FE also has a metric ton of quests. Levelling is clearly intended to be first and foremost by means of quests (missions), which give a lot more xp and money than grinding. FE uses the same quest hub system as other MMOs, with the same directive quests moving you from one hub to the next. And while FE uses a points-based skill/stat system, it has levels as well and the points come from levelling and questing, so it works out much the same.

    I think that if FE was fantasy not post-apocalypse it would stand a good chance of mainstream success. It’s mostly the setting that makes it a niche game. I think, like EVE, it stands a good chance of growing steadily over the medium term.

    Aion, on the other hand, has the feel of a seven-day wonder. I shouldn;t really comment though, not having played it, nor being likely to try.

    • syncaine says:

      Or, rather than FE being as mainstream as you suggest, it shows how little you have to do today in the MMO market to be considered different. While I agree FE does follow some standard MMO practices, just having to aim AT ALL in combat is going to drive some WoW players back to their neon pasture. And the crafting being just one tiny step up in complexity compared to the standard is going to be too much for some.

  4. Malakili says:

    The thing is, I think the “niche” games (as defined by Syncaine above, not getting into the semantics of it), might actually be a SAFER bet than the big budget clones. Everyone is trying to strike gold, but games that know their audience and don’t spend millions and millions of dollars can build a game within their design budget that people in that niche will like, and they don’t have to risk the huge losses associated with bigger MMOs.

    I don’t know how much it cost to build Fallen Earth, but I bet even with a small player base they will be ok economically.

    • syncaine says:

      Well that’s the point being made I think, you either go AAA WoW-clone, or small budget niche title. (Or god help you, small budget WoW clone.) It would be nice to see AAA ‘niche’ titles, but the risk is a little too high.

      • Malakili says:

        My point is that I don’t think a AAA WoW-clone is actually a very safe bet at all.

      • syncaine says:

        Whether it is or not, that’s all we have been seeing (and will be with TOR) for a while now. (Examples depend on your definition of clone, but how many AAA titles can you name in the last few years that you would be confident in not calling a WoW-clone?)

      • Malakili says:

        Oh I agree. I’m just saying I think the industry is wasting their money trying to clone WoW and hit the jackpot, it won’t happen. I think we agree on this point.

      • Well that’s the point being made I think, you either go AAA WoW-clone, or small budget niche title.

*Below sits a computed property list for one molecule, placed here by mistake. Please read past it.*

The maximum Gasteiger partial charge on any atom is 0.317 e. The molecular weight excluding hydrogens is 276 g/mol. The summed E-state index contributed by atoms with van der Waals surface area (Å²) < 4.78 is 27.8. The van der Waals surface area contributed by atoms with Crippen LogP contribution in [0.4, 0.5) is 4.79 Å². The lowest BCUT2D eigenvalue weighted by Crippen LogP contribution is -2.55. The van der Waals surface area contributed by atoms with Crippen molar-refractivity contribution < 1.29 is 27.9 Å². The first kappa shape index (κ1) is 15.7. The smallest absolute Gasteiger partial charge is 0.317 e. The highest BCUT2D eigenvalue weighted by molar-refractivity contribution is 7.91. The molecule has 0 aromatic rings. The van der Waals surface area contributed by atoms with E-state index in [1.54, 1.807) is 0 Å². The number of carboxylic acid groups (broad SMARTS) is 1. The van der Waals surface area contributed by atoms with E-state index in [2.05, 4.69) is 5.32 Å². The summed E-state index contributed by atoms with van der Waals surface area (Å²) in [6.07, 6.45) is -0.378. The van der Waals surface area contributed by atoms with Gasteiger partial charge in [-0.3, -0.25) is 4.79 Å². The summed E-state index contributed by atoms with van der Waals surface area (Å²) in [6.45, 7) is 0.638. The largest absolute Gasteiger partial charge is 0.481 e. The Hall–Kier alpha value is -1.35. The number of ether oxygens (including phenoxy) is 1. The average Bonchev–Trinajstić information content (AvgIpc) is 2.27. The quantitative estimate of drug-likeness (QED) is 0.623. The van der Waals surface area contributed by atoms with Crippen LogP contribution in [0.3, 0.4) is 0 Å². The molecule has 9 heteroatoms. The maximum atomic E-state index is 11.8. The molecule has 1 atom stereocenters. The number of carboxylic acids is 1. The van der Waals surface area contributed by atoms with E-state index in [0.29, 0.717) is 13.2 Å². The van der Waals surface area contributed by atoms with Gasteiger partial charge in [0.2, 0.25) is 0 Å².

The problem with “small budget” title is that it’s potentially not any less risky. As Scott Jennings shows, a lot of games don’t make it even to the point of being announced. For every Fallen Earth there are dozens if not scores of games that have faltered along the way. Personally, I’ve been involved in two projects in the last four years that had a promising start but that fizzled out after about a year.

        Unfortunately, convincing an investor that you can take on WoW is generally easier than convincing them that you’re unproven game concept could fly. I’m still committed to indie works, but it’s definitely not an easy path to take.

  5. Diametrix says:

    Syncaine wrote about EVE being a prime example of a successful business model in the niche MMO market.

    You suggested that if EVE had 2-3million vice 300K subs the industry might recognize the value of its model.

    I agree…and would further surmise that WHEN EVE reaches that critical mass the industry will look more favorably on it. But what the industry is missing is that the CCP business model is empire building, not ‘flash in the pan’ developing.

    When CCP reaches full maturity its stable will span not only the most indepth and intriguing sandbox MMO ever developed but integration with the console market, the social networking market and (if they play their cards right) the IP that can grab the biggest percentage of the Harry Potter generation: White Wolf’s World of Darkness.
    That IP, combined with CCP’s quality development house, is poised to exploit the current Vampire craze like nobody’s business.

    I was at FanFest this year. You should have seen the recruiting and hiring drive that CCP was promoting. They’ve grown their staff from 35 back in 1998 to over 400 today and they’ve never been hiring and growing faster than right now.

    All this leads me to believe that CCP’s business model (do things with the Long Term Quality as the focus) is the only answer to the stagnation and redundancy we see in today’s MMO industry.

    • syncaine says:

      At its core, it kinda helps that CCP might be the best dev studio in the game, at least in terms of MMO gaming (hard to argue with Blizzards overall game record, even if you toss out the pop hit of WoW). I’m not sure how big World of Darkness is as an IP (unless we are just talking about the fact that it’s about Vampires, because yea, those are big now), but I think a game like EVE, set in a more fantasy setting, would indeed be huge. Plus CCP could launch the game in the state EVE is in now, or at least close, rather than the state EVE was in at launch. First impressions and all that.

      • sid67 says:

        but I think a game like EVE, set in a more fantasy setting, would indeed be huge.

        Which raises the question of what exactly defines the “EvE niche”?

        And I mean that a bit rhetorically. As I was writing above, if I’m a marketer for a AAA MMO — I don’t want to be in the same niche with the 800 lb Gorilla. I would either want to consolidate a fragmented market or create a new one.